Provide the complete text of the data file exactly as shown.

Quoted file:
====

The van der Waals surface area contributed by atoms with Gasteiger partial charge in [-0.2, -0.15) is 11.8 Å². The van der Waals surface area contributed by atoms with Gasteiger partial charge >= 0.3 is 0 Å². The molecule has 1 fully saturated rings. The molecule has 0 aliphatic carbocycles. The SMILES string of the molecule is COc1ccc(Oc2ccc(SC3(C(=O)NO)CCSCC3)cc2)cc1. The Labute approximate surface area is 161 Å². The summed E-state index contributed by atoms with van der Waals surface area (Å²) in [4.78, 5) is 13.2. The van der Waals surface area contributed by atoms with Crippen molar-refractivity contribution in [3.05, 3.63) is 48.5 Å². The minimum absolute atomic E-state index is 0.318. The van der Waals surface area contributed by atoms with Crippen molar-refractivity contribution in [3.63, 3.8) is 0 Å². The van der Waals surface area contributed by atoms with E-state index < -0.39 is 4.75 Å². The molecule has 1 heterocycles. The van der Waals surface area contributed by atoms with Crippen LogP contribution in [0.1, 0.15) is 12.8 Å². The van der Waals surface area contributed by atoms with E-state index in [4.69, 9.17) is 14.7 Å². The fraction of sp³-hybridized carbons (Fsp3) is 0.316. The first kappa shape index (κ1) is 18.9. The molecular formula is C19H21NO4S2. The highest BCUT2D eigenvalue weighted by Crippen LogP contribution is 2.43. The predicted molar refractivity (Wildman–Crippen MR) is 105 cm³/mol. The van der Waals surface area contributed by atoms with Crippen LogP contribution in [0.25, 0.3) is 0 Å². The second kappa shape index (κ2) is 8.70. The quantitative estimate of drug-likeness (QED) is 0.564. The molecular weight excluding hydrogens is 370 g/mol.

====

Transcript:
The van der Waals surface area contributed by atoms with Gasteiger partial charge in [-0.2, -0.15) is 11.8 Å². The van der Waals surface area contributed by atoms with Gasteiger partial charge >= 0.3 is 0 Å². The molecule has 1 fully saturated rings. The molecule has 0 aliphatic carbocycles. The SMILES string of the molecule is COc1ccc(Oc2ccc(SC3(C(=O)NO)CCSCC3)cc2)cc1. The Labute approximate surface area is 161 Å². The summed E-state index contributed by atoms with van der Waals surface area (Å²) in [4.78, 5) is 13.2. The van der Waals surface area contributed by atoms with Crippen molar-refractivity contribution in [3.05, 3.63) is 48.5 Å². The minimum absolute atomic E-state index is 0.318. The van der Waals surface area contributed by atoms with Crippen molar-refractivity contribution in [3.63, 3.8) is 0 Å². The van der Waals surface area contributed by atoms with E-state index < -0.39 is 4.75 Å². The molecule has 1 heterocycles. The van der Waals surface area contributed by atoms with Crippen LogP contribution in [0.1, 0.15) is 12.8 Å². The van der Waals surface area contributed by atoms with E-state index in [4.69, 9.17) is 14.7 Å². The fraction of sp³-hybridized carbons (Fsp3) is 0.316. The first kappa shape index (κ1) is 18.9. The molecular formula is C19H21NO4S2. The highest BCUT2D eigenvalue weighted by Crippen LogP contribution is 2.43. The predicted molar refractivity (Wildman–Crippen MR) is 105 cm³/mol. The van der Waals surface area contributed by atoms with Crippen LogP contribution in [0.25, 0.3) is 0 Å². The second kappa shape index (κ2) is 8.70. The quantitative estimate of drug-likeness (QED) is 0.564. The molecular weight excluding hydrogens is 370 g/mol.